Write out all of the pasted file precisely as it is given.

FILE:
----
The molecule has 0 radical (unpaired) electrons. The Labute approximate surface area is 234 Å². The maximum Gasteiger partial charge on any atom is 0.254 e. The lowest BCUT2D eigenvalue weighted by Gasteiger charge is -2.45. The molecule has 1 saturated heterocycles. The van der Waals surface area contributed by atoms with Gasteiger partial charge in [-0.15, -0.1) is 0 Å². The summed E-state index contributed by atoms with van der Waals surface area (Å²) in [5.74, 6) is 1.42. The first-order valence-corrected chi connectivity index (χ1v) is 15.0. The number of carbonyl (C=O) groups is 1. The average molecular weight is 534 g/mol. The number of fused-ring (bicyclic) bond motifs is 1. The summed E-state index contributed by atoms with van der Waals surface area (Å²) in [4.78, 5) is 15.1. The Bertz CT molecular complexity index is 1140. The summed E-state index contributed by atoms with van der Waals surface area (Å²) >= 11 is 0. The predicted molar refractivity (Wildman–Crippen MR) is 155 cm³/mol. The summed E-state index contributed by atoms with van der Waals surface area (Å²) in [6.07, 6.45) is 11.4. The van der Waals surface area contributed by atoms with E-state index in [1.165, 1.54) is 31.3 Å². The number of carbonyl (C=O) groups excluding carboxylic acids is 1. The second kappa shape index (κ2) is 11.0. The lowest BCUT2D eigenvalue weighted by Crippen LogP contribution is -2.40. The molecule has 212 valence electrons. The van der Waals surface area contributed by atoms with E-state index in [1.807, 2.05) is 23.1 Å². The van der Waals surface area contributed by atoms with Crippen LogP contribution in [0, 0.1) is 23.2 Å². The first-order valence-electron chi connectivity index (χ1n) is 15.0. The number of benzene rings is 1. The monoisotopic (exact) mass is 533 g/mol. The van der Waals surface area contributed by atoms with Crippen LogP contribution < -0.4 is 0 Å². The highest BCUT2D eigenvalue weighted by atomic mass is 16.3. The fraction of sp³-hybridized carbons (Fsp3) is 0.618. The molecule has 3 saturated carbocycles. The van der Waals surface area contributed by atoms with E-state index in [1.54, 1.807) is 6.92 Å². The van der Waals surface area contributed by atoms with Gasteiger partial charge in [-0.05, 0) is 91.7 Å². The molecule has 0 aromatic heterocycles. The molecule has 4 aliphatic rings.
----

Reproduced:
The molecule has 0 radical (unpaired) electrons. The Labute approximate surface area is 234 Å². The maximum Gasteiger partial charge on any atom is 0.254 e. The lowest BCUT2D eigenvalue weighted by Gasteiger charge is -2.45. The molecule has 1 saturated heterocycles. The van der Waals surface area contributed by atoms with Gasteiger partial charge in [-0.15, -0.1) is 0 Å². The summed E-state index contributed by atoms with van der Waals surface area (Å²) in [5.74, 6) is 1.42. The first-order valence-corrected chi connectivity index (χ1v) is 15.0. The number of carbonyl (C=O) groups is 1. The average molecular weight is 534 g/mol. The number of fused-ring (bicyclic) bond motifs is 1. The summed E-state index contributed by atoms with van der Waals surface area (Å²) in [4.78, 5) is 15.1. The Bertz CT molecular complexity index is 1140. The summed E-state index contributed by atoms with van der Waals surface area (Å²) >= 11 is 0. The predicted molar refractivity (Wildman–Crippen MR) is 155 cm³/mol. The summed E-state index contributed by atoms with van der Waals surface area (Å²) in [6.07, 6.45) is 11.4. The van der Waals surface area contributed by atoms with E-state index in [1.165, 1.54) is 31.3 Å². The number of carbonyl (C=O) groups excluding carboxylic acids is 1. The second kappa shape index (κ2) is 11.0. The lowest BCUT2D eigenvalue weighted by Crippen LogP contribution is -2.40. The molecule has 212 valence electrons. The van der Waals surface area contributed by atoms with E-state index in [1.807, 2.05) is 23.1 Å². The van der Waals surface area contributed by atoms with Crippen LogP contribution in [0, 0.1) is 23.2 Å². The first-order valence-electron chi connectivity index (χ1n) is 15.0. The number of benzene rings is 1. The monoisotopic (exact) mass is 533 g/mol. The van der Waals surface area contributed by atoms with Crippen LogP contribution < -0.4 is 0 Å². The highest BCUT2D eigenvalue weighted by atomic mass is 16.3. The fraction of sp³-hybridized carbons (Fsp3) is 0.618. The molecule has 3 saturated carbocycles. The van der Waals surface area contributed by atoms with E-state index in [1.54, 1.807) is 6.92 Å². The van der Waals surface area contributed by atoms with Gasteiger partial charge in [-0.05, 0) is 91.7 Å². The molecule has 0 aromatic heterocycles. The molecule has 4 aliphatic rings.